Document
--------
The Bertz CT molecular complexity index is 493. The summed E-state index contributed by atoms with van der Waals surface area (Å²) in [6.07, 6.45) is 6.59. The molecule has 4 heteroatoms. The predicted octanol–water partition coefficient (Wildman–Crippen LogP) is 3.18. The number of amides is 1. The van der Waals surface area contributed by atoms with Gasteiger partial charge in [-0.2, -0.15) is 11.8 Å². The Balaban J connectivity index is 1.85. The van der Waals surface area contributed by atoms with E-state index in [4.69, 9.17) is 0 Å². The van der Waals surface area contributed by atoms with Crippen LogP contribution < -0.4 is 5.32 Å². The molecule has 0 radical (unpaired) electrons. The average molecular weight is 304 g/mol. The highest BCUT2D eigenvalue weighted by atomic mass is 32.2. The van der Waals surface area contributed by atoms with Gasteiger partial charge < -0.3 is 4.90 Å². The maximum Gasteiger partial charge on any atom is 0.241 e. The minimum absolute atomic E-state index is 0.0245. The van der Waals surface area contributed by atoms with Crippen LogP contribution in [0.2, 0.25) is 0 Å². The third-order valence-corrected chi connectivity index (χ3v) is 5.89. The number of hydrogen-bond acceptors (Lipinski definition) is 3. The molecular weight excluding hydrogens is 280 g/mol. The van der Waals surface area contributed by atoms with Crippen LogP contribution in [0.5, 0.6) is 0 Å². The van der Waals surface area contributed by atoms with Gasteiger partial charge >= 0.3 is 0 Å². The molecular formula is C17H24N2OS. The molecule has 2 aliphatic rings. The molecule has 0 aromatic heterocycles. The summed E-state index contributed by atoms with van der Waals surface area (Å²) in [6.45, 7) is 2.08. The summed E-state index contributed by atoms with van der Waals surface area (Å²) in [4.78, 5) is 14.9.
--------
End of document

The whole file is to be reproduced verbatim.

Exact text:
The Bertz CT molecular complexity index is 493. The summed E-state index contributed by atoms with van der Waals surface area (Å²) in [6.07, 6.45) is 6.59. The molecule has 4 heteroatoms. The predicted octanol–water partition coefficient (Wildman–Crippen LogP) is 3.18. The number of amides is 1. The van der Waals surface area contributed by atoms with Gasteiger partial charge in [-0.2, -0.15) is 11.8 Å². The Balaban J connectivity index is 1.85. The van der Waals surface area contributed by atoms with E-state index in [4.69, 9.17) is 0 Å². The van der Waals surface area contributed by atoms with Crippen LogP contribution < -0.4 is 5.32 Å². The molecule has 0 radical (unpaired) electrons. The average molecular weight is 304 g/mol. The highest BCUT2D eigenvalue weighted by atomic mass is 32.2. The van der Waals surface area contributed by atoms with Gasteiger partial charge < -0.3 is 4.90 Å². The maximum Gasteiger partial charge on any atom is 0.241 e. The minimum absolute atomic E-state index is 0.0245. The van der Waals surface area contributed by atoms with Crippen LogP contribution in [0.2, 0.25) is 0 Å². The third-order valence-corrected chi connectivity index (χ3v) is 5.89. The number of hydrogen-bond acceptors (Lipinski definition) is 3. The molecular weight excluding hydrogens is 280 g/mol. The van der Waals surface area contributed by atoms with Crippen LogP contribution in [0.5, 0.6) is 0 Å². The van der Waals surface area contributed by atoms with Gasteiger partial charge >= 0.3 is 0 Å². The molecular formula is C17H24N2OS. The molecule has 2 aliphatic rings. The molecule has 0 aromatic heterocycles. The summed E-state index contributed by atoms with van der Waals surface area (Å²) in [6.45, 7) is 2.08. The summed E-state index contributed by atoms with van der Waals surface area (Å²) in [4.78, 5) is 14.9.